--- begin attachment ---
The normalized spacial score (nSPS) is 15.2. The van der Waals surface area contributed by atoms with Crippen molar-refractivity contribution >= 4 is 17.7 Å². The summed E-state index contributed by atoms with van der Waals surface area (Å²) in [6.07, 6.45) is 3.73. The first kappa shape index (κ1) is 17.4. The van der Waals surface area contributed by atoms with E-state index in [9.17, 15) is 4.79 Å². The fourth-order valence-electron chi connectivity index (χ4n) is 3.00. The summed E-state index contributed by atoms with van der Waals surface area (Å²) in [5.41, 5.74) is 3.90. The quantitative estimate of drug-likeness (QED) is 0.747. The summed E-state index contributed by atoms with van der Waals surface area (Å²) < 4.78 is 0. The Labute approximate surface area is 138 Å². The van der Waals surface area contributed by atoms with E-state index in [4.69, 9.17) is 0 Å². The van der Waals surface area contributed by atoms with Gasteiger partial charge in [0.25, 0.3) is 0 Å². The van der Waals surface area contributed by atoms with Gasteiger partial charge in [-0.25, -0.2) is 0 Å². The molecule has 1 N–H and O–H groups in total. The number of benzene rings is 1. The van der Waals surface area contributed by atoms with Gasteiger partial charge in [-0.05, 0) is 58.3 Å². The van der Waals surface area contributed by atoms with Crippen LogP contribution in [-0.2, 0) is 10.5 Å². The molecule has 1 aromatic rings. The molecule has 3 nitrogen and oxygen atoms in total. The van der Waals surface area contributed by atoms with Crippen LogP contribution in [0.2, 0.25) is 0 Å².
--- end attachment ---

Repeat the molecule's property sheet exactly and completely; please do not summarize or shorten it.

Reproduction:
The normalized spacial score (nSPS) is 15.2. The van der Waals surface area contributed by atoms with Crippen molar-refractivity contribution >= 4 is 17.7 Å². The summed E-state index contributed by atoms with van der Waals surface area (Å²) in [6.07, 6.45) is 3.73. The first kappa shape index (κ1) is 17.4. The van der Waals surface area contributed by atoms with E-state index in [9.17, 15) is 4.79 Å². The fourth-order valence-electron chi connectivity index (χ4n) is 3.00. The summed E-state index contributed by atoms with van der Waals surface area (Å²) in [5.41, 5.74) is 3.90. The quantitative estimate of drug-likeness (QED) is 0.747. The summed E-state index contributed by atoms with van der Waals surface area (Å²) < 4.78 is 0. The Labute approximate surface area is 138 Å². The van der Waals surface area contributed by atoms with E-state index in [4.69, 9.17) is 0 Å². The van der Waals surface area contributed by atoms with Gasteiger partial charge in [0.25, 0.3) is 0 Å². The van der Waals surface area contributed by atoms with Gasteiger partial charge in [-0.25, -0.2) is 0 Å². The molecule has 1 N–H and O–H groups in total. The number of benzene rings is 1. The van der Waals surface area contributed by atoms with Gasteiger partial charge in [-0.05, 0) is 58.3 Å². The van der Waals surface area contributed by atoms with Crippen LogP contribution in [-0.2, 0) is 10.5 Å². The molecule has 1 aromatic rings. The molecule has 3 nitrogen and oxygen atoms in total. The van der Waals surface area contributed by atoms with Crippen LogP contribution in [0.2, 0.25) is 0 Å².